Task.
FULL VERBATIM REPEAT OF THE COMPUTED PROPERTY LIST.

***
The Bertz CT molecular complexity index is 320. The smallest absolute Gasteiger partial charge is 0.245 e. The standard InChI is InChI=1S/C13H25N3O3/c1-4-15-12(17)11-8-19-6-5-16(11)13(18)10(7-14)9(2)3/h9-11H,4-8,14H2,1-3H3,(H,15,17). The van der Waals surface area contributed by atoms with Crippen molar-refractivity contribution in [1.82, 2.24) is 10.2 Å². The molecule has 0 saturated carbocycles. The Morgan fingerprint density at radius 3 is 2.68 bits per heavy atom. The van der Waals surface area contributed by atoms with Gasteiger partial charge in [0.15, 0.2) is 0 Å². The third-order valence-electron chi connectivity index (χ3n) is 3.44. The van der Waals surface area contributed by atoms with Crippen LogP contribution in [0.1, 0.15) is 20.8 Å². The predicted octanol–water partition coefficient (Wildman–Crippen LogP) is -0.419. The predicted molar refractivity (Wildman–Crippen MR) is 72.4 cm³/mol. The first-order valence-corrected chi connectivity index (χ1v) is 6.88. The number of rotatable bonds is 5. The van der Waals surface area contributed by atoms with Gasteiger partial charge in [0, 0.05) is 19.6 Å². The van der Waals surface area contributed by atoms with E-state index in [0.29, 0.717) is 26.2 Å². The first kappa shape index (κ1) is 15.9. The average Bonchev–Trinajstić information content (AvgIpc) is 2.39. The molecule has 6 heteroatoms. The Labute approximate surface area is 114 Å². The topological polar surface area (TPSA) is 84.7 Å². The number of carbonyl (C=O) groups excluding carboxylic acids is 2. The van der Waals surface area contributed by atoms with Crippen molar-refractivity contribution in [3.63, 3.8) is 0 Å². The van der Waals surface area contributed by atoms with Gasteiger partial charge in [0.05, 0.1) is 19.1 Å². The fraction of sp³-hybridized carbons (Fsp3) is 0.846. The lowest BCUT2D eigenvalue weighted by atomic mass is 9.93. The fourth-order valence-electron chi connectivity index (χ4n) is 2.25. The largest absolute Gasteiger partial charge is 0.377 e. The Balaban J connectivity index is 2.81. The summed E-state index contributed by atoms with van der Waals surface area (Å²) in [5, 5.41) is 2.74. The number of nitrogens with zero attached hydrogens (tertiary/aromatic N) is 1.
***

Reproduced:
The Bertz CT molecular complexity index is 320. The smallest absolute Gasteiger partial charge is 0.245 e. The standard InChI is InChI=1S/C13H25N3O3/c1-4-15-12(17)11-8-19-6-5-16(11)13(18)10(7-14)9(2)3/h9-11H,4-8,14H2,1-3H3,(H,15,17). The van der Waals surface area contributed by atoms with Crippen molar-refractivity contribution in [1.82, 2.24) is 10.2 Å². The molecule has 0 saturated carbocycles. The Morgan fingerprint density at radius 3 is 2.68 bits per heavy atom. The van der Waals surface area contributed by atoms with Gasteiger partial charge in [0.15, 0.2) is 0 Å². The third-order valence-electron chi connectivity index (χ3n) is 3.44. The van der Waals surface area contributed by atoms with Crippen LogP contribution in [0.1, 0.15) is 20.8 Å². The predicted octanol–water partition coefficient (Wildman–Crippen LogP) is -0.419. The predicted molar refractivity (Wildman–Crippen MR) is 72.4 cm³/mol. The first-order valence-corrected chi connectivity index (χ1v) is 6.88. The number of rotatable bonds is 5. The van der Waals surface area contributed by atoms with Gasteiger partial charge in [0, 0.05) is 19.6 Å². The van der Waals surface area contributed by atoms with E-state index in [0.29, 0.717) is 26.2 Å². The first kappa shape index (κ1) is 15.9. The average Bonchev–Trinajstić information content (AvgIpc) is 2.39. The molecule has 6 heteroatoms. The Labute approximate surface area is 114 Å². The topological polar surface area (TPSA) is 84.7 Å². The number of carbonyl (C=O) groups excluding carboxylic acids is 2. The van der Waals surface area contributed by atoms with Crippen molar-refractivity contribution in [3.63, 3.8) is 0 Å². The van der Waals surface area contributed by atoms with Gasteiger partial charge in [0.05, 0.1) is 19.1 Å². The fraction of sp³-hybridized carbons (Fsp3) is 0.846. The lowest BCUT2D eigenvalue weighted by atomic mass is 9.93. The fourth-order valence-electron chi connectivity index (χ4n) is 2.25. The largest absolute Gasteiger partial charge is 0.377 e. The Balaban J connectivity index is 2.81. The summed E-state index contributed by atoms with van der Waals surface area (Å²) in [5, 5.41) is 2.74. The number of nitrogens with zero attached hydrogens (tertiary/aromatic N) is 1.